I have been stunned to see firsthand the enormous campaign efforts launched for the (some would say thankless) position of RNC Chair. Slick brochures, professional produced battle plans, signs, expensive hospitality suites, staff members, and each RNC voting member received no less than eight gift bags from various candidates – containing anything from snacks to state mementoes to personalized notepads and in one case an engraved business card holder. In addition there are also other minor offices open for election. The Chair receives a salary but there is no financial compensation for the positions of Vice Chair, Secretary and Treasurer.
Thursday, January 13, 2011
Above pictured L to R: Luanne, Rep. Jaime Herrera, Fredi Simpson, Rep. Cathy McMorris-Rodgers, Rep. Doc Hastings, Luke Esser (WA State Chair) and Rep. Dave Reichert
I flew into DC on Wednesday and took a taxi to the fabulous Gaylord National Hotel overlooking the Potomac in Maryland. This place is breathtaking and like its own little city on the National Harbor.
By the time I arrived the opening reception was in full swing. Almost immediately I was introduced to most of the contenders running for RNC Chair. The race for RNC Chair obviously gets the most attention but there are other positions as well that are up for grabs (or should I say votes) - Vice Chair, Secretary and Treasurer. With multiple candidates running for each office the evening was all about competing for the votes of the RNC membership. Since I'm not a voting member I was under no pressure so I could just stand back and observe the action. Fascinating, to say the least.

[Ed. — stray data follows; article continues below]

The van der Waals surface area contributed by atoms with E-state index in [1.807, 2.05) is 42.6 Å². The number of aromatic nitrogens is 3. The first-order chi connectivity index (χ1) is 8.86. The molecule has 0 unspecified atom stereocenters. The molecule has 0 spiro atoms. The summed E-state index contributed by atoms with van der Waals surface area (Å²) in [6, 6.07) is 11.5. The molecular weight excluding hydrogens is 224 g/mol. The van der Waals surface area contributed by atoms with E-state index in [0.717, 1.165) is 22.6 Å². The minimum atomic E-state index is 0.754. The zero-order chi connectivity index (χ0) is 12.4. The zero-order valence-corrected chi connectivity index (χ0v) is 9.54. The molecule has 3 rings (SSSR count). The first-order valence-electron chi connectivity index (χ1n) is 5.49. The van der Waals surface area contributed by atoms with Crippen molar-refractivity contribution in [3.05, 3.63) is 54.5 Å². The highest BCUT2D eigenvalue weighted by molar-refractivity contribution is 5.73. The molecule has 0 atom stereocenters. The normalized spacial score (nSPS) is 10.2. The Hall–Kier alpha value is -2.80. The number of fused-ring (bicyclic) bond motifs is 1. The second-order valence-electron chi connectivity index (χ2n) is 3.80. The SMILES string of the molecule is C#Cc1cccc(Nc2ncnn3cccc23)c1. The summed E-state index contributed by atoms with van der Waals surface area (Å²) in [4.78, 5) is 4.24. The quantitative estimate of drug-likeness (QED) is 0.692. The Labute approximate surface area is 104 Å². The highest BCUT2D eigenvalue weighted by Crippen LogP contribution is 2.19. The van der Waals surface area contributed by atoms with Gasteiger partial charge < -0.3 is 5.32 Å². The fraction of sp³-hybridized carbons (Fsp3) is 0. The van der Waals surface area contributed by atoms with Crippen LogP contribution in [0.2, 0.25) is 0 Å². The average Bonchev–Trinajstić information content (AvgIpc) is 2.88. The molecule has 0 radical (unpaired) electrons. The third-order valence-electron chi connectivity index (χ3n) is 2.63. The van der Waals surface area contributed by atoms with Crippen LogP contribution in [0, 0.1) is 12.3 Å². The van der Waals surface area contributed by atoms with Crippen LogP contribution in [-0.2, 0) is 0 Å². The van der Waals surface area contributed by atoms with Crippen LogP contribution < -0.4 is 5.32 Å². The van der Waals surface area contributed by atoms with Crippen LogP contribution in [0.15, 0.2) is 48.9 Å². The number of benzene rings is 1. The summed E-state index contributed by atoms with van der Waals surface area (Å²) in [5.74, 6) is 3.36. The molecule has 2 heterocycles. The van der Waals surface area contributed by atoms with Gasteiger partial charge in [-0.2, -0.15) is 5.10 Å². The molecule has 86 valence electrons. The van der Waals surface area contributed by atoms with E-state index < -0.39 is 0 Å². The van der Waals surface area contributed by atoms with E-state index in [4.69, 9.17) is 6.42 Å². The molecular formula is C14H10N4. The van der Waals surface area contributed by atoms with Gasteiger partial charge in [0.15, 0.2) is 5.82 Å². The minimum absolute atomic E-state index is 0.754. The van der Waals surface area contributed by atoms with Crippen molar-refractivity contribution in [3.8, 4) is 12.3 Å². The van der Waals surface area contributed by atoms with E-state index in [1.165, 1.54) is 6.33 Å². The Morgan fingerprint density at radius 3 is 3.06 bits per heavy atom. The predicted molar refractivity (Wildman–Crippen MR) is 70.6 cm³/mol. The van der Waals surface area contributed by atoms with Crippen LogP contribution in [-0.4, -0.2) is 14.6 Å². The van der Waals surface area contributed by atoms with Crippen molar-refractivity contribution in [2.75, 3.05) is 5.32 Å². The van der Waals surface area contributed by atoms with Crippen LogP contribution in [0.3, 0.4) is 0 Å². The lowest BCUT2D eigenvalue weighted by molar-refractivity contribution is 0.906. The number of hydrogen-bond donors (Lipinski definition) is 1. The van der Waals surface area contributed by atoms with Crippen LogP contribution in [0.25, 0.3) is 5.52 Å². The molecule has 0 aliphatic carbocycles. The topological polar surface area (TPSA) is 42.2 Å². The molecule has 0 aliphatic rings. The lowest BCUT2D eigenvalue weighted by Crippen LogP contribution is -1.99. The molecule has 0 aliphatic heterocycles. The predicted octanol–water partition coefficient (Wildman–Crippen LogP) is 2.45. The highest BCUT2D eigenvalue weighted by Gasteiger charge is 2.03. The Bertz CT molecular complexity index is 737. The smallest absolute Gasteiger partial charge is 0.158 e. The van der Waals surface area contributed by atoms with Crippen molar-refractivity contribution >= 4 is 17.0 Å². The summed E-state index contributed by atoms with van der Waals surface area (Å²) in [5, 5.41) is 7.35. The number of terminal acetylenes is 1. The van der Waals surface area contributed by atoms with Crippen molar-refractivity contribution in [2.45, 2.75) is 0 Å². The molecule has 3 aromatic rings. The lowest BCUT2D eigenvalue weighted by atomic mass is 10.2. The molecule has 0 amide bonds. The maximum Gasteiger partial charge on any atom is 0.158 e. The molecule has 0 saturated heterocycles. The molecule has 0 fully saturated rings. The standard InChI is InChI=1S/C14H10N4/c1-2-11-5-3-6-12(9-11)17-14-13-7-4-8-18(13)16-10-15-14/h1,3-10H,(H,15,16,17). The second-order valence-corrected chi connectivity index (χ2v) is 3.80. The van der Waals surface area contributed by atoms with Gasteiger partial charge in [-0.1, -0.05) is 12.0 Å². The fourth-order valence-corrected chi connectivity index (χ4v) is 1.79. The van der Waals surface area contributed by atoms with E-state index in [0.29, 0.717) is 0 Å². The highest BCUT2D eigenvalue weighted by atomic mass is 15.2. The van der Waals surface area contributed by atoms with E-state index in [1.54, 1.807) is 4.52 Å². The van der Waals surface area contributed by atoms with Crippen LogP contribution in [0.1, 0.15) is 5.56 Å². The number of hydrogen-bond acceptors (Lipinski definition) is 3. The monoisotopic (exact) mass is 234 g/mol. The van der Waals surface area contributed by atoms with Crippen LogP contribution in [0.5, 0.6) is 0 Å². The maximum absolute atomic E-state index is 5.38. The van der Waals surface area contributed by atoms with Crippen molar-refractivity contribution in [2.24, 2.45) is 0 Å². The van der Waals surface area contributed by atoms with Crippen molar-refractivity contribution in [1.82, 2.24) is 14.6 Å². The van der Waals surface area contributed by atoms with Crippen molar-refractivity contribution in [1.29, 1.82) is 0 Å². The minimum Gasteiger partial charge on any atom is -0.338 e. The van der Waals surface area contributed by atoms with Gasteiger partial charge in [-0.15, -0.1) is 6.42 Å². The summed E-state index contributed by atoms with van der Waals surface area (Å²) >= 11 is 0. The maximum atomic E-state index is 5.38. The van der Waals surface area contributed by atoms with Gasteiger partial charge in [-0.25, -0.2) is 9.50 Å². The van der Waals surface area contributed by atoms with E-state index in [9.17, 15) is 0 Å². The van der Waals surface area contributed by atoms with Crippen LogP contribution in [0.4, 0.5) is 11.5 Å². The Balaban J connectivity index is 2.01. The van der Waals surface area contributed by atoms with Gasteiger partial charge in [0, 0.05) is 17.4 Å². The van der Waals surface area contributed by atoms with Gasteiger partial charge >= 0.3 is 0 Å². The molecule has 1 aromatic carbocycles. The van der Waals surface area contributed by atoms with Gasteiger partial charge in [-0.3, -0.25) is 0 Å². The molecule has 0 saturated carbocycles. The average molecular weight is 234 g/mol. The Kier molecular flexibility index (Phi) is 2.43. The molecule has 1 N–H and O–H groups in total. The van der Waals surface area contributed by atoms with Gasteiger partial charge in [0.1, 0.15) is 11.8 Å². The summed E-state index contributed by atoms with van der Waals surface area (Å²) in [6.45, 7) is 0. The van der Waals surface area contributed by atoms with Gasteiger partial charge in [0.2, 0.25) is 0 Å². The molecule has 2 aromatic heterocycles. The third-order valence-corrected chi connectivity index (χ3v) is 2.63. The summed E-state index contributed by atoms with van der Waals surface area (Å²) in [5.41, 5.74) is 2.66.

There are five candidates vying for the chairmanship of the RNC: Wisconsin GOP Chairman Reince Priebus, Saul Anuzis, Maria Cino, Ann Wagner and incumbent RNC chairman Michael Steele.
The late evening included moving from room to room as many of the candidates hosted private receptions. Speaker Boehner hosted a reception for his favorite candidate, Maria Cino. It's an oft used clique but this man is seriously very down to earth. John Boehner is personable and unassuming, which is amazing for someone who is third in line to the presidency. He is tan (yes, very!), trim and bouyant with a certain roughness that must come from his Ohio blue collar upbringing.
John and I commiserated about Washington's 2nd Congressional District not sending John Koster back to DC as our next Congressman.
We visited with Saul Anuzis at his reception and enjoyed hearing his compelling life story as the son of Lithuanian immigrants who hid Jews during WWII. I would be very happy with this capable man at the helm of the RNC. He is also a twitter bug and we compared notes about hashtags and other hot topics. Saul is a former state Republican chair from the state of Michigan.
Tuesday, January 11, 2011